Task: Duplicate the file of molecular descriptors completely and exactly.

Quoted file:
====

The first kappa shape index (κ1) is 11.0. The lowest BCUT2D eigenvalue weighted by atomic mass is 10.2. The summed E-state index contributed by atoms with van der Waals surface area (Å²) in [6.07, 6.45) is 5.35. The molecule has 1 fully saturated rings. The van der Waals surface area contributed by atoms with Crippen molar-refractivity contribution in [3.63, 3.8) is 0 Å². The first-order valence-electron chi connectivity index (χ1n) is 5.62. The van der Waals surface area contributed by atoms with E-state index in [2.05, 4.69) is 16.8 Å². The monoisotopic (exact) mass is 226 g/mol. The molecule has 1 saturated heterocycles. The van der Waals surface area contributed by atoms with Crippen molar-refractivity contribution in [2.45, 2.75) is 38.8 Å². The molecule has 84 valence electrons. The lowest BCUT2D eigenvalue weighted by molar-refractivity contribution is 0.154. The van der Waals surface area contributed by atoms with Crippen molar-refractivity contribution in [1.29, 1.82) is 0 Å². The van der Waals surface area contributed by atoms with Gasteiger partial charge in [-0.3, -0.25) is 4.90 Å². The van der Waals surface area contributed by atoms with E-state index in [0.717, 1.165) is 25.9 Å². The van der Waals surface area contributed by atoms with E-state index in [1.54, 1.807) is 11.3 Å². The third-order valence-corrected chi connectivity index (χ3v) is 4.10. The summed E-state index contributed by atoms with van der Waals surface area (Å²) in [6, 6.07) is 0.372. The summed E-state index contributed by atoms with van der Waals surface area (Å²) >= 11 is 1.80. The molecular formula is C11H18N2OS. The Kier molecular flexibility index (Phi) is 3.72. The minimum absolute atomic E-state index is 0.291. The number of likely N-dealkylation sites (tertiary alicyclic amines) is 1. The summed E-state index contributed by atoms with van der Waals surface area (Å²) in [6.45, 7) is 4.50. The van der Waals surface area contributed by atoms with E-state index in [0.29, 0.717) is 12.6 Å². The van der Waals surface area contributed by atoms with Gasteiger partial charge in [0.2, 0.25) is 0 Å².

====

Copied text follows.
The first kappa shape index (κ1) is 11.0. The lowest BCUT2D eigenvalue weighted by atomic mass is 10.2. The summed E-state index contributed by atoms with van der Waals surface area (Å²) in [6.07, 6.45) is 5.35. The molecule has 1 fully saturated rings. The van der Waals surface area contributed by atoms with Crippen molar-refractivity contribution in [3.63, 3.8) is 0 Å². The first-order valence-electron chi connectivity index (χ1n) is 5.62. The van der Waals surface area contributed by atoms with E-state index in [2.05, 4.69) is 16.8 Å². The monoisotopic (exact) mass is 226 g/mol. The molecule has 1 saturated heterocycles. The van der Waals surface area contributed by atoms with Crippen molar-refractivity contribution in [2.45, 2.75) is 38.8 Å². The molecule has 84 valence electrons. The lowest BCUT2D eigenvalue weighted by molar-refractivity contribution is 0.154. The van der Waals surface area contributed by atoms with Crippen molar-refractivity contribution in [1.29, 1.82) is 0 Å². The van der Waals surface area contributed by atoms with Gasteiger partial charge in [-0.3, -0.25) is 4.90 Å². The van der Waals surface area contributed by atoms with E-state index in [0.717, 1.165) is 25.9 Å². The van der Waals surface area contributed by atoms with E-state index in [1.54, 1.807) is 11.3 Å². The third-order valence-corrected chi connectivity index (χ3v) is 4.10. The summed E-state index contributed by atoms with van der Waals surface area (Å²) in [6, 6.07) is 0.372. The summed E-state index contributed by atoms with van der Waals surface area (Å²) >= 11 is 1.80. The molecular formula is C11H18N2OS. The Kier molecular flexibility index (Phi) is 3.72. The minimum absolute atomic E-state index is 0.291. The number of likely N-dealkylation sites (tertiary alicyclic amines) is 1. The summed E-state index contributed by atoms with van der Waals surface area (Å²) in [6.45, 7) is 4.50. The van der Waals surface area contributed by atoms with E-state index in [0.29, 0.717) is 12.6 Å². The van der Waals surface area contributed by atoms with Gasteiger partial charge in [0.2, 0.25) is 0 Å².